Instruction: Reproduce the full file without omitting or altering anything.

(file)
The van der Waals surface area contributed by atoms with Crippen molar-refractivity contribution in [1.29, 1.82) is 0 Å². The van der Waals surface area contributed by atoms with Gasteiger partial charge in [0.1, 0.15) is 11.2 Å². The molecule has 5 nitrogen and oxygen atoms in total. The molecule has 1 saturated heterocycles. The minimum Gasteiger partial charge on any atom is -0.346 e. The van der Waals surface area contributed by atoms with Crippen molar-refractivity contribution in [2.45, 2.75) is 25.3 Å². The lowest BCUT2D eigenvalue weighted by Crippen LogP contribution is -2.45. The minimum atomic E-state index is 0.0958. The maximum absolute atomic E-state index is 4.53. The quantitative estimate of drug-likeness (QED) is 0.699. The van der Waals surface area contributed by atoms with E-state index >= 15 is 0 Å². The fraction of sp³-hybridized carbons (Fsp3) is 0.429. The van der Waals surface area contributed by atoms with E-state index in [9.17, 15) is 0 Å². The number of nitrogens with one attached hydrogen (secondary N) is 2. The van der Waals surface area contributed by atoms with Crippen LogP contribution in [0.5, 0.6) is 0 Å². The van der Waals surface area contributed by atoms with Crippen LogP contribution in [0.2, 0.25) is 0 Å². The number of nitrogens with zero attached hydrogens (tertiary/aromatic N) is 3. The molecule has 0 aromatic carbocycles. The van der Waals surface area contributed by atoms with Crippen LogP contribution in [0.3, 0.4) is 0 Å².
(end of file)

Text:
The van der Waals surface area contributed by atoms with Crippen molar-refractivity contribution in [1.29, 1.82) is 0 Å². The van der Waals surface area contributed by atoms with Gasteiger partial charge in [0.1, 0.15) is 11.2 Å². The molecule has 5 nitrogen and oxygen atoms in total. The molecule has 1 saturated heterocycles. The minimum Gasteiger partial charge on any atom is -0.346 e. The van der Waals surface area contributed by atoms with Crippen molar-refractivity contribution in [2.45, 2.75) is 25.3 Å². The lowest BCUT2D eigenvalue weighted by Crippen LogP contribution is -2.45. The minimum atomic E-state index is 0.0958. The maximum absolute atomic E-state index is 4.53. The quantitative estimate of drug-likeness (QED) is 0.699. The van der Waals surface area contributed by atoms with E-state index >= 15 is 0 Å². The fraction of sp³-hybridized carbons (Fsp3) is 0.429. The van der Waals surface area contributed by atoms with E-state index in [9.17, 15) is 0 Å². The number of nitrogens with one attached hydrogen (secondary N) is 2. The van der Waals surface area contributed by atoms with Crippen LogP contribution in [0.5, 0.6) is 0 Å². The van der Waals surface area contributed by atoms with Crippen LogP contribution in [0.2, 0.25) is 0 Å². The number of nitrogens with zero attached hydrogens (tertiary/aromatic N) is 3. The molecule has 0 aromatic carbocycles. The van der Waals surface area contributed by atoms with Crippen LogP contribution in [0.3, 0.4) is 0 Å².